Finally, turning to the ultimate question whether the immunity of executive officials under § 1983 is absolute or qualified the Scheuer Court concluded that the statute did not intend to exempt totally all government officials, by virtue of a claim of absolute immunity, from liability under its terms. Holding that executive officials, unlike legislators or judges, are afforded only a qualified immunity, subject to a good faith defense, the Court instructed that in considering whether an official acted in good faith, courts must take cognizance of the scope of discretion and responsibilities of office. The Court then cited the views expressed by Justice Harlan, "in a context other than a § 1983 suit," that due to the broad range of duties and responsibilities assumed by high level officials "the occasions upon which the acts of [high level officials] will be protected by the privilege are doubtless far broader than in the case of an officer with less sweeping functions." 416 U.S. at 247, 94 S. Ct. at 1692, citing Barr v. Matteo, 360 U.S. at 573, 79 S. Ct. 1335.

[4] Interestingly, the Court in Wood never mentions Barr v. Matteo, supra. This omission provides further evidence that the Barr absolute immunity doctrine is inapplicable in § 1983 actions.

[5] Last term the Court ordered that the Wood test be applied beyond the context of school discipline. O'Connor v. Donaldson, 422 U.S. 563, 95 S. Ct. 2486, 45 L. Ed. 2d 396 (1975). The Court in O'Connor vacated a judgment assessing damages against a hospital superintendent for deprivation of liberty of mental patients and remanded the case with the instruction that the court of appeals reconsider defendant's good faith defense in light of the test formulated in Wood. In addition, the Court of Appeals for the Seventh Circuit recently applied Wood to a challenge to the official conduct of correctional administrators. Knell v. Bensinger, 522 F.2d 720 (7th Cir. 1975).

[6] City defendants also contend that the complaint should be dismissed for failure to exhaust administrative remedies.

[7] Since Walter Fialkowski is now past school age, monetary relief appears to be his only available remedy.

[8] There can be no doubt that the denial of an adequate education to a retarded child is a denial of the opportunity to acquire the basic skills of citizenship, and may result in the loss of freedom from later state institutionalization. Child's Right to an Effective Minimal Education, 36 Ohio State L.J. 349, 363 (1975).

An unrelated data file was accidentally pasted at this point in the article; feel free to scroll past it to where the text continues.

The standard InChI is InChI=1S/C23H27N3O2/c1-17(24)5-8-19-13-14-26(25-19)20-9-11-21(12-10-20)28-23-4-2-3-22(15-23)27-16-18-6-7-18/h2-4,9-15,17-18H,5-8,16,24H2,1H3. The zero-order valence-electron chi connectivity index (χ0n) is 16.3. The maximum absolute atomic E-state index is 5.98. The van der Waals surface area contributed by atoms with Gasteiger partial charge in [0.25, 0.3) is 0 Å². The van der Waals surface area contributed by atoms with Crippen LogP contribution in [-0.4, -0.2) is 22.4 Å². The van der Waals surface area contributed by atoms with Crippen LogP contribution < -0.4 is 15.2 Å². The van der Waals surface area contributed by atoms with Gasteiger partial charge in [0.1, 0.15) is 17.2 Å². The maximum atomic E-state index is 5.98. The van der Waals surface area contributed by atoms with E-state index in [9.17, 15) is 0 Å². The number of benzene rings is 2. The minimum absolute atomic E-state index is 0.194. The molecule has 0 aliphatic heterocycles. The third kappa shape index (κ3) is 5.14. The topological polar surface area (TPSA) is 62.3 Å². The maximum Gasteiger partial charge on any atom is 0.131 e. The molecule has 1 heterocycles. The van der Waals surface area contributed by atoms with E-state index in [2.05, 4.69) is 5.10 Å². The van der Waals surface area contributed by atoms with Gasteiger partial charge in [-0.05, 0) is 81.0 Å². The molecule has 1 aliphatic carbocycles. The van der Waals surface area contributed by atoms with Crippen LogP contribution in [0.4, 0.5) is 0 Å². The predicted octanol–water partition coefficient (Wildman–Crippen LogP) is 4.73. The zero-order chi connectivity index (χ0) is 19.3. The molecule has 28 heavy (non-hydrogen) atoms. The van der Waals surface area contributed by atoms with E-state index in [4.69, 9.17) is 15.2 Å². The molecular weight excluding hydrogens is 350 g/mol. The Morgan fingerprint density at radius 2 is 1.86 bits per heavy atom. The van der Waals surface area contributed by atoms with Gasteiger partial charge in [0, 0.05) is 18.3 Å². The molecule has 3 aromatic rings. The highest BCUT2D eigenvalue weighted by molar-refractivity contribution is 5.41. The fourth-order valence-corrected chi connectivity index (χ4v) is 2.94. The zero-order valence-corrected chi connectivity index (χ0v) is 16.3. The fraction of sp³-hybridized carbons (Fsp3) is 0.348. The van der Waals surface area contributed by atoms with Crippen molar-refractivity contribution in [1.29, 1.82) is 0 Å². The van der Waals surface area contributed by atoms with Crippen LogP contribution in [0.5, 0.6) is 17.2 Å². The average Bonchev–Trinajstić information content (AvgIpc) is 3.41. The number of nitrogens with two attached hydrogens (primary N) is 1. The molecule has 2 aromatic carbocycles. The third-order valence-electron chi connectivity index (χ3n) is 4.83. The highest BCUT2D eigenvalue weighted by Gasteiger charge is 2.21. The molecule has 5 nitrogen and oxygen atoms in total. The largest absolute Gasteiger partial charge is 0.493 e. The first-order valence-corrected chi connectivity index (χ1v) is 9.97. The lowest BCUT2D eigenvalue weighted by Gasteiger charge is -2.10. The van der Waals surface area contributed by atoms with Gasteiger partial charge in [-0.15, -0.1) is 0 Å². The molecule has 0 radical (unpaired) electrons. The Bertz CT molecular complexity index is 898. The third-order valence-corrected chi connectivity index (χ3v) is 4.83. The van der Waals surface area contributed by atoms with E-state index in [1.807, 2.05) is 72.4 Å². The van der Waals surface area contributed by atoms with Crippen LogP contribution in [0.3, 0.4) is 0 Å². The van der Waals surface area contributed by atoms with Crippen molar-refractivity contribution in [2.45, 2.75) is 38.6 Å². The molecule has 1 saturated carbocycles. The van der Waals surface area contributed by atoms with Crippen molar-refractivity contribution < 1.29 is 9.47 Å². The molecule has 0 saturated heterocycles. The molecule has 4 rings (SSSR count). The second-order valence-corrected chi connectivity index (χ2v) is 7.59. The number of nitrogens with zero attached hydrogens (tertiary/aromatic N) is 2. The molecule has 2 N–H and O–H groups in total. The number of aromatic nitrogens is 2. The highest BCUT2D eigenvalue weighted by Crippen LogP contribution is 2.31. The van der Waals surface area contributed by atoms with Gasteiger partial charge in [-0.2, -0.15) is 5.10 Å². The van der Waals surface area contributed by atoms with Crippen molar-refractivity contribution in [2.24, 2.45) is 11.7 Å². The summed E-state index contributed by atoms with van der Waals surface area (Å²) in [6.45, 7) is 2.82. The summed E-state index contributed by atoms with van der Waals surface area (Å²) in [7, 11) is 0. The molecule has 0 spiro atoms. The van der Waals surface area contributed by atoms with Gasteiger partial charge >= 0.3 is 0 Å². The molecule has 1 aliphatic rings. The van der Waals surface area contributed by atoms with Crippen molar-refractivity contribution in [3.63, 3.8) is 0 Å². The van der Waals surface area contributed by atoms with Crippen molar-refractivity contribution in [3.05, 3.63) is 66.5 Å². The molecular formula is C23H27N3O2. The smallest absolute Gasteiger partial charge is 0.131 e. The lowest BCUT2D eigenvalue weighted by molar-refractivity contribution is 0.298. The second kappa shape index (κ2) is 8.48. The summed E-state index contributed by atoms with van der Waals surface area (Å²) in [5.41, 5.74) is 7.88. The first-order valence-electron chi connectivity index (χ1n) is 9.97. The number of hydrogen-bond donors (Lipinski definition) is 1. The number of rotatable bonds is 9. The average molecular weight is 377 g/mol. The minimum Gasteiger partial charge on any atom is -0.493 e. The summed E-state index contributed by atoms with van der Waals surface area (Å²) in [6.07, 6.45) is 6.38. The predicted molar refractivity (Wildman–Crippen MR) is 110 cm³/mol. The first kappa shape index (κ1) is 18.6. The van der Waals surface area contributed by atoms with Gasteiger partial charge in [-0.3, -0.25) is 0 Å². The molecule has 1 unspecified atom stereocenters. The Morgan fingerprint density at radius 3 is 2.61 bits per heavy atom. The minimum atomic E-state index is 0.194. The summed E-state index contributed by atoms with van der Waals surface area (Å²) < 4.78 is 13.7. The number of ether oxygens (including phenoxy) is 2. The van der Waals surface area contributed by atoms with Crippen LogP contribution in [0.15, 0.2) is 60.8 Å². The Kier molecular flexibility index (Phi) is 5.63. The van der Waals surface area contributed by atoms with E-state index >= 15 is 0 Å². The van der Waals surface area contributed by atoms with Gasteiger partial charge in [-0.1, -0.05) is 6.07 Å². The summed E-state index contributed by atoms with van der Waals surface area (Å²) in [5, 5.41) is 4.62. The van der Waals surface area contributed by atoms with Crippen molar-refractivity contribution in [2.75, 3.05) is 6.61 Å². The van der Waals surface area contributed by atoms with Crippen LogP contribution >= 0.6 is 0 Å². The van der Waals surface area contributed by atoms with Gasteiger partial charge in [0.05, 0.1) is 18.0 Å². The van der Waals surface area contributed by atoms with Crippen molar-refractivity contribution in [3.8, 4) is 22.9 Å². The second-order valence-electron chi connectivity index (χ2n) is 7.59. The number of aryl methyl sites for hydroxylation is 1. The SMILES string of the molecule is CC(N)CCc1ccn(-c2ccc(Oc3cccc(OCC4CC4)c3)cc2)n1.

[9] For example, until the last two years, retarded children have been universally denied admittance into public schools in the United States. In addition, thirty-two states have had statutes providing for the sterilization of retarded individuals. O'Hara & Sanks, Eugenic Sterilization, 45 Geo.L.J. 30 (1956).

[10] In the alternative, plaintiffs claim that by being required to attend school without being provided a minimally adequate education, they have been deprived of liberty without due process of law. Plaintiffs argue that since compulsory school attendance laws are justified by the state's interest in educating children, failing to provide a meaningful education reduces school to confinement and constitutes a serious infringement on a child's physical liberty. In making this argument, plaintiffs analogize to cases holding that mentally ill patients confined to hospitals and juveniles placed in reformatories are entitled to care and treatment in order to justify their confinement. E. g., Donaldson v. O'Connor, 493 F.2d 507, 519-21 (5th Cir. 1974), vacated and remanded in part, 422 U.S. 563, 95 S. Ct. 2486, 45 L. Ed. 2d 396 (1975); Welsch v. Likins, 373 F. Supp. 487, 491-99 (D.Minn. 1974); Stachulak v. Coughlin, 364 F. Supp. 686 (N.D.Ill.1973); Morales v. Turman, 364 F. Supp. 166, 175 (E.D.Tex.1973); Inmates of Boys' Training School v. Affleck, 346 F. Supp. 1354, 1364-65 (D.R.I.1972). Nevertheless, in view of our finding regarding plaintiffs' equal protection claim, we need not presently consider the soundness of applying the due process clause to a school's failure to provide a minimally adequate education to its students.